In the Talmud Bavli, contrary to the teachings of Sefer HaZohar, we find some indications of the belief that the earth is flat. In Psachim, p.94b, we find a discussion about the movement of the sun. The Gemara states that fountain waters at night are warmer than by day because the sun warms up the water during the night from underneath the earth. This is used as evidence to support the opinion of the gentile scientists that the sun is traveling under the earth at night. In Chagigah p.12b we find a discussion about the number of support columns on which the earth stands. Opinions on the number of columns vary, but everyone agrees that the earth stands on columns. How are the columns supported? What do they stand on?

In the Talmud Yerushalmi we find only one hint to the flat earth theory through a mention of the thickness of the earth. (Yerushalmi, Brachot, ch. 1.1, p.4b).

Today, even those who still believe in the Greek's imaginative model of the solar system, as described by the Rambam, have accepted the scientific evidence that the earth is not flat, but, is rather shaped like a sphere. Some of those believers have also accepted that the earth spins around its axis once every 24 hours. What those believers are not yet willing to accept is that the earth and all the planets orbit around the sun, and not the sun and the planets around the earth.

The Social Dilemma

The members of the tribe of Yissachar, in addition to being great Torah scholars, used to be the world's greatest scientists of their time. Other tribes also had great Torah scholars. But, only the members of Yissachar, who included science in their studies, merited to be supported by their partner Zvulun. Jews today are still the world's greatest scientists, both in quality and in relative quantity. Why is it, then, that so few Rabbis today know science?  Those who study Torah full time expect the Jewish community to support them like Zvulun did. So, why is it that they don't do their share in this partnership, don't follow in the footsteps of Yissachar, and don't include science in their studies?

In recent generations, there was one great Torah scholar who did follow in the footsteps of Yissachar. His overall knowledge of Torah and science exceeded that of any other scholar of recent generations. He has studied thousands of Torah and science books and remembered them by heart; he guided Admiral Rickover in the development of the first nuclear submarine; he advised US military officers on detecting radioactive contamination released into the ocean by other countries; he guided medical doctors on curing people which they have given up on; he advised scientists on how to conduct their scientific research; and, he invented, for a Jewelry dealer, a chemical formula for washing pearls and increasing their luster. This Torah and science giant was the Lubavitcher Rebbe, Rabbi Menachem Mendel Schneerson.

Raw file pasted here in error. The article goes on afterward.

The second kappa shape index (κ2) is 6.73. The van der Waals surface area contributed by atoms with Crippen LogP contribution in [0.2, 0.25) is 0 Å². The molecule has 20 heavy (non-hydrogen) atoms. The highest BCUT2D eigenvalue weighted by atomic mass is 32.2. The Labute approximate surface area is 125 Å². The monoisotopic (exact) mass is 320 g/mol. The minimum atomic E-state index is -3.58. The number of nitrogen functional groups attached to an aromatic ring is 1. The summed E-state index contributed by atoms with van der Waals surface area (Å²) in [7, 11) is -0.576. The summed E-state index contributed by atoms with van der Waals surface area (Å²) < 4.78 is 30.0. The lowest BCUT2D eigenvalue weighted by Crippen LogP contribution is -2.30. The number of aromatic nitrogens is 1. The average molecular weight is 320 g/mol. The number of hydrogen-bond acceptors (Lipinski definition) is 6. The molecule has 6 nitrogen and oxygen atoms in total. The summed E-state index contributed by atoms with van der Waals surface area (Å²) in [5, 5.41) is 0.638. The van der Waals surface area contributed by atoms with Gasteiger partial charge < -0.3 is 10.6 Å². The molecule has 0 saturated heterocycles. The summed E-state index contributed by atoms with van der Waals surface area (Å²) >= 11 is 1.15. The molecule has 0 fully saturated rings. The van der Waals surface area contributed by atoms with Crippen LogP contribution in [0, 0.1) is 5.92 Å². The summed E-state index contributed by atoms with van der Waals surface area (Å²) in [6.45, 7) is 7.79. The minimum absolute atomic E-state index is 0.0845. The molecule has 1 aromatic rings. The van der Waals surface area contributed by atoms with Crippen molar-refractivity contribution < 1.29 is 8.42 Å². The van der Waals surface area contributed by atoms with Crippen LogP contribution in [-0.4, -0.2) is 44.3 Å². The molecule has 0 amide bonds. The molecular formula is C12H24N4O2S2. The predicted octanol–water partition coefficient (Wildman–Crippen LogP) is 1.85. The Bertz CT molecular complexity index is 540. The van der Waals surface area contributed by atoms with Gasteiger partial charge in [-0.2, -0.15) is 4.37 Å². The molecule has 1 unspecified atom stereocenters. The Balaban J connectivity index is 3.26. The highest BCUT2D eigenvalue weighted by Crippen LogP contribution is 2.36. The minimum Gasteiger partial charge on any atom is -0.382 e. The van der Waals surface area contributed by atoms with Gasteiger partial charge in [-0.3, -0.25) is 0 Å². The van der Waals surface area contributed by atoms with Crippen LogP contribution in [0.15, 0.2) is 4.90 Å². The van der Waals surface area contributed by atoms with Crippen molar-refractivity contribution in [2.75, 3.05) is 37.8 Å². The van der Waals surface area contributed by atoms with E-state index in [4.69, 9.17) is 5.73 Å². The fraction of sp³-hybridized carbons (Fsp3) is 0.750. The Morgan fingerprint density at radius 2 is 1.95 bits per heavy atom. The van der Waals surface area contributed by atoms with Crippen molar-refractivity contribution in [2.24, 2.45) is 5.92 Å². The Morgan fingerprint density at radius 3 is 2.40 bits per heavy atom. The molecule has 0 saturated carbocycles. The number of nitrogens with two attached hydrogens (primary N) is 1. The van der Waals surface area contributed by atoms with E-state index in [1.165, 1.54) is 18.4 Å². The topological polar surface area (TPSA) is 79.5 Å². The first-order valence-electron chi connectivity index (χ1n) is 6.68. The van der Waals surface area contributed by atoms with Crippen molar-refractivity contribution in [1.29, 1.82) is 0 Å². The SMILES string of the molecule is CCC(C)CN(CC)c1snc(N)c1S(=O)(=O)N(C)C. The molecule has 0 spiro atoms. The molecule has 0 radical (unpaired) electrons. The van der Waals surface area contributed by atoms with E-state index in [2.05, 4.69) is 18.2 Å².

The Rebbe knew that Chazal themselves considered the scientific wisdom of the gentile scholars equal to, and sometimes greater than their own. The Rebbe knew that the scientific model of the solar system is correct and confirms what we find in the Zohar and in the Meiri. The Rebbe knew that the Rambam's model of the world is based on Greek philosophy, not on the Torah. The Rebbe also knew that spontaneous generation of life does not exist. However, there was one thing the Rebbe did not do - the Rebbe did not openly acknowledge the possibility of scientific mistakes in the religious literature, even though other great Rabbis before him did acknowledge it. We don't know the Rebbe's reason - all we can do is guess. One possibility is that the Rebbe was afraid that history will repeat itself, and such acknowledgement would be exploited by elements hostile to Chabad, to justify new attacks against Chabad. Another possibility is that the Rebbe was afraid that such acknowledgement would be exploited by non-religious people to justify their disrespect for the religious literature. A third possibility is that the Rebbe's infinite respect for earlier great Torah scholars did not let him say anything which might be misinterpreted as criticism.